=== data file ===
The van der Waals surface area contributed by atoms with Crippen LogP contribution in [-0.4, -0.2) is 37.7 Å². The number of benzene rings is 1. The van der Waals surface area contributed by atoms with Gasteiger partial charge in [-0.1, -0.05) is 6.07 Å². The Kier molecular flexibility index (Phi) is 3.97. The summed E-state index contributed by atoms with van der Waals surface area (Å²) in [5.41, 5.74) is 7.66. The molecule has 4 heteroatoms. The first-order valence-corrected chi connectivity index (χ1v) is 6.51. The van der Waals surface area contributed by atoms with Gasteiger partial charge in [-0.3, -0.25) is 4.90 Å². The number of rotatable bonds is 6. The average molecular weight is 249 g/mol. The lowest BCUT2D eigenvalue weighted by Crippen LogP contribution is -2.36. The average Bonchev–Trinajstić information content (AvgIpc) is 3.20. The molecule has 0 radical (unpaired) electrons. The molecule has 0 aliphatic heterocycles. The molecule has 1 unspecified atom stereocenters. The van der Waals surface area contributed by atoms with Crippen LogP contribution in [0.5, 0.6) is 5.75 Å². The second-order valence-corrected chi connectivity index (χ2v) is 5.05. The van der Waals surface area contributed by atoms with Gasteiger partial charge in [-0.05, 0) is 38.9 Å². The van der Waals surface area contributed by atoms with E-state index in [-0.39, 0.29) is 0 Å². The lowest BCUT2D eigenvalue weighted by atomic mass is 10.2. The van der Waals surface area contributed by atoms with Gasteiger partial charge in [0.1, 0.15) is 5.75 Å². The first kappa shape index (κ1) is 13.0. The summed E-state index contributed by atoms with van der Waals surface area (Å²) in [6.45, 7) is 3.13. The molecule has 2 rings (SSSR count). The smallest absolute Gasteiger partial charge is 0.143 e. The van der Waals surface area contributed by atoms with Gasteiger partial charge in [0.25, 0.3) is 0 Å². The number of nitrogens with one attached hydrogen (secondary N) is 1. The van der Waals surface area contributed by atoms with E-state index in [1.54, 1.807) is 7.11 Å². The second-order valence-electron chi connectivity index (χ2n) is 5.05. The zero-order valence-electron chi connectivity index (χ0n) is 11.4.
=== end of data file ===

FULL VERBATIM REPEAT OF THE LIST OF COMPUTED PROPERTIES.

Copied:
The van der Waals surface area contributed by atoms with Crippen LogP contribution in [-0.4, -0.2) is 37.7 Å². The number of benzene rings is 1. The van der Waals surface area contributed by atoms with Gasteiger partial charge in [-0.1, -0.05) is 6.07 Å². The Kier molecular flexibility index (Phi) is 3.97. The summed E-state index contributed by atoms with van der Waals surface area (Å²) in [5.41, 5.74) is 7.66. The molecule has 4 heteroatoms. The first-order valence-corrected chi connectivity index (χ1v) is 6.51. The van der Waals surface area contributed by atoms with Gasteiger partial charge in [-0.3, -0.25) is 4.90 Å². The number of rotatable bonds is 6. The average molecular weight is 249 g/mol. The lowest BCUT2D eigenvalue weighted by Crippen LogP contribution is -2.36. The average Bonchev–Trinajstić information content (AvgIpc) is 3.20. The molecule has 0 radical (unpaired) electrons. The molecule has 0 aliphatic heterocycles. The molecule has 1 unspecified atom stereocenters. The van der Waals surface area contributed by atoms with Crippen LogP contribution in [0.5, 0.6) is 5.75 Å². The second-order valence-corrected chi connectivity index (χ2v) is 5.05. The van der Waals surface area contributed by atoms with Gasteiger partial charge in [-0.05, 0) is 38.9 Å². The van der Waals surface area contributed by atoms with E-state index in [-0.39, 0.29) is 0 Å². The lowest BCUT2D eigenvalue weighted by atomic mass is 10.2. The van der Waals surface area contributed by atoms with Gasteiger partial charge in [0.1, 0.15) is 5.75 Å². The first kappa shape index (κ1) is 13.0. The summed E-state index contributed by atoms with van der Waals surface area (Å²) in [6.45, 7) is 3.13. The molecule has 2 rings (SSSR count). The smallest absolute Gasteiger partial charge is 0.143 e. The van der Waals surface area contributed by atoms with Gasteiger partial charge in [0.25, 0.3) is 0 Å². The number of nitrogens with one attached hydrogen (secondary N) is 1. The van der Waals surface area contributed by atoms with E-state index in [1.54, 1.807) is 7.11 Å². The second-order valence-electron chi connectivity index (χ2n) is 5.05. The zero-order valence-electron chi connectivity index (χ0n) is 11.4.